There are many industries where in-process and finished goods are transported by conveyor. While widely seen in manufacturing facilities, conveyors are prevalent in other industries such as agriculture, manual material handling, and retail grocery stores. Conveyors reduce manual material handling requirements by eliminating carrying tasks. However, conveyors can introduce new risk factors to the workplace since employees must retrieve goods from them.

Concerns with conveyors

  • Reach Distance. The posture that an employee must use to access goods on a conveyor is highly influenced by the conveyor’s geometry. Bending forward at the waist (trunk flexion) and working with the arm above the shoulder (shoulder flexion) are found where conveyors are too low or too wide.
  • Contact Stress. Conveyors often have a lip—a raised edge—that can be a source of pressure on soft tissue if the employee frequently leans on or over the conveyor.
  • Standing Work. Conveyor workstations are almost exclusively standing and result in the same issues as other standing workstations. Given the range of motion and level of physical exertion involved with work on a conveyor, a standing posture is preferable.
  • Pace of Work. The demands of the job and pace of work are often driven by the speed at which the conveyor is set. Employees often have no control over this rate and can be outpaced by the machinery, resulting in strenuous work-rest cycles and increased error and defect rates.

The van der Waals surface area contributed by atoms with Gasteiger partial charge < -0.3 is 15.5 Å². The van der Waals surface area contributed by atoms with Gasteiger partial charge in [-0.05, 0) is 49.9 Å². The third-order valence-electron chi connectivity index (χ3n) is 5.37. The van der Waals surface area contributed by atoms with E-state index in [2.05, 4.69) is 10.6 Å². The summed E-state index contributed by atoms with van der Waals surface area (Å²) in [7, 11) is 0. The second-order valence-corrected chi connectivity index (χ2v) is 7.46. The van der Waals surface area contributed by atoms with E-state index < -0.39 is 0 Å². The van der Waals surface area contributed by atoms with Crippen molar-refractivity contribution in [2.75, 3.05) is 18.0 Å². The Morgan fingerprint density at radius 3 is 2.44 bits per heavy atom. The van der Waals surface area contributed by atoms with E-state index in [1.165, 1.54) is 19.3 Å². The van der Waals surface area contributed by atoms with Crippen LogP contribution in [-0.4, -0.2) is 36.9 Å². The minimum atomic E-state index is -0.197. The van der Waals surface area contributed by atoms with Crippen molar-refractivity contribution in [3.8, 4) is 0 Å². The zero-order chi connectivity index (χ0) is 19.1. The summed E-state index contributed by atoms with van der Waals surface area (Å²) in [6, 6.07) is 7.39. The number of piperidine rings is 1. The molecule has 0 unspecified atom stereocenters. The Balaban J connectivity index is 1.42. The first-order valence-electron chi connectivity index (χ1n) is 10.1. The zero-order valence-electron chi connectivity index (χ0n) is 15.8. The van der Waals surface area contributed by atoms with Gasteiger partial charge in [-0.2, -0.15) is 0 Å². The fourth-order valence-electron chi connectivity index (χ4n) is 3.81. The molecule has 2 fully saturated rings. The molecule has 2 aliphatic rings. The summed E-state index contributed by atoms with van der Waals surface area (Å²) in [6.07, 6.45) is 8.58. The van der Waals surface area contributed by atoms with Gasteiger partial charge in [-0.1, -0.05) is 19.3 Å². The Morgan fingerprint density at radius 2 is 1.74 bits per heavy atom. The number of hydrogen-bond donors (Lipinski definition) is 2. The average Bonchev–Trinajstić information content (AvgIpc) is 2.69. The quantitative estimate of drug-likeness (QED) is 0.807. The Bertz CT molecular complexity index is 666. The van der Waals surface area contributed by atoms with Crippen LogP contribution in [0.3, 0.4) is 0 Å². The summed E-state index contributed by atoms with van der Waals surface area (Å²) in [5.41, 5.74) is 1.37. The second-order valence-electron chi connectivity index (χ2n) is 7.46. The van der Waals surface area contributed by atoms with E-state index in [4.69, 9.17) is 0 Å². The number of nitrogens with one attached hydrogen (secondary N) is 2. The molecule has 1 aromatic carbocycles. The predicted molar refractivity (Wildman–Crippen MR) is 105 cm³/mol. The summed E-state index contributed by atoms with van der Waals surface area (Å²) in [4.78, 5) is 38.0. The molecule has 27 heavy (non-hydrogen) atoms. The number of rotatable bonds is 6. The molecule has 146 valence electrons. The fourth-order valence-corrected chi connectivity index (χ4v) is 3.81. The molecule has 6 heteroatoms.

Addressing Concerns

  • Conveyor Width. Conveyors should only be as wide as the goods being transported on them.
  • Use Both Sides. A simple way to reduce reach distances is to place workers on both sides of the conveyor.
  • Diverter Bars. When conveyor width is an issue, and product size allows, diverter bars should be used to guide goods to the employee.
  • Adjustability. Workstations should be designed for the tallest employees to minimize trunk flexion. Shorter employees should be provided with height-adjustable platforms to stand on.
  • Standing Work. Standing at conveyors should be addressed with the interventions outlined in ErgoMatters® Standing Workstation Guidelines. When broad ranges of motion or high levels of physical exertion are necessary, seating should be provided for resting, not working.
  • Staging Goods. Unloading conveyors is three times more likely to cause overexertion injuries (Cohen 1979). A staging area where parts accumulate may remove some of the pace pressure associated with conveyor work.